During this discussion, I got the insights that public health informatics professionals need to initiate or support the development of applications that can be beneficial for outbreak monitoring and management, especially in Myanmar.
Example of the existing project:
Rather than using the application during epidemic and disease outbreaks, I would like to discuss one IT project in which I was involved which is an electronic Logistics Management Information System (eLMIS) that used m-Supply software for health commodities at different levels of health centers under MoHS in Myanmar. This is an open-source supply chain management software primarily designed for managing health commodities in low-resource settings, such as healthcare facilities and organizations in developing countries.
Problems or limitations of the project:
As far as I have had experience using it, there are challenges associated with its implementation:
Infrastructure and Connectivity: Most of our health facilities are low-resource settings with limited internet connectivity and IT infrastructure. Implementing mSupply requires these facilities (i.e. computer, modern, internet, etc.) to support the software and this was one significant challenge.
User Acceptance: There had been some resistance to change and reluctance to adopt new technology also hindered the successful implementation of this project.
Complexity: Coordinating between multiple entities of various health commodities, levels of healthcare facilities, manufacturers, suppliers, distributors, and healthcare providers with the use of software and system development was challenging.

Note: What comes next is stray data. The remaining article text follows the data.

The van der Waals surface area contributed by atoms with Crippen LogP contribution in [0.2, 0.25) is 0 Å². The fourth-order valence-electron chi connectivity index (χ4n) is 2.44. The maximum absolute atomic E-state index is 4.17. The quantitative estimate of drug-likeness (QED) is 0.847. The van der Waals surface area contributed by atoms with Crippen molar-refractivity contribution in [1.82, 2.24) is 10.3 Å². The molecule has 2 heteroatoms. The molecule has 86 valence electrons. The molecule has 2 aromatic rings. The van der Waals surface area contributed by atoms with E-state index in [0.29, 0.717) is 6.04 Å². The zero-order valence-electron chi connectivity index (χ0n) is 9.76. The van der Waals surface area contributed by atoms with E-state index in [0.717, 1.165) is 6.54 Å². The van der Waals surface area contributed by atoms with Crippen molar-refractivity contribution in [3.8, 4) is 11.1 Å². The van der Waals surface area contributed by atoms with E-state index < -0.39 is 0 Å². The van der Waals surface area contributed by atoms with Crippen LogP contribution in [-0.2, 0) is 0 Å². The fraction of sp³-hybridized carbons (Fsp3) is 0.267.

Data Quality: In my experience, this was very difficult to receive accurate or complete data entry and report at the software for various reasons which leads to stockouts or overstocking, which may have serious consequences in healthcare.
What knowledge and skills of health informatics could help improve the project?
I think using a range of knowledge and skills in health informatics that could improve to the success of such a project:
Project Management: The first and most important one is to apply the project management skills including planning, resource allocation, risk assessment, and monitoring progress for this project.
Training and Education: We will need to provide the proper training and educational materials to equip healthcare staff with the skills to use mSupply effectively including computer literacy.
User-Centered Design and Communication: I think the development of a user-friendly interface and functionality for the healthcare staff and effective communication for conveying project benefits to the stakeholders can enhance user acceptance and usability.
Interoperability and Domain Knowledge: A deep understanding of the operations and healthcare interoperability standards (such as HL7) can facilitate the integration of mSupply with other multiple entities.
Data and Information System Management: This is essential to know software deployment, and the processes of data entry, collection, storage, analysis, and reporting are essential for the proper management and application of health commodities information.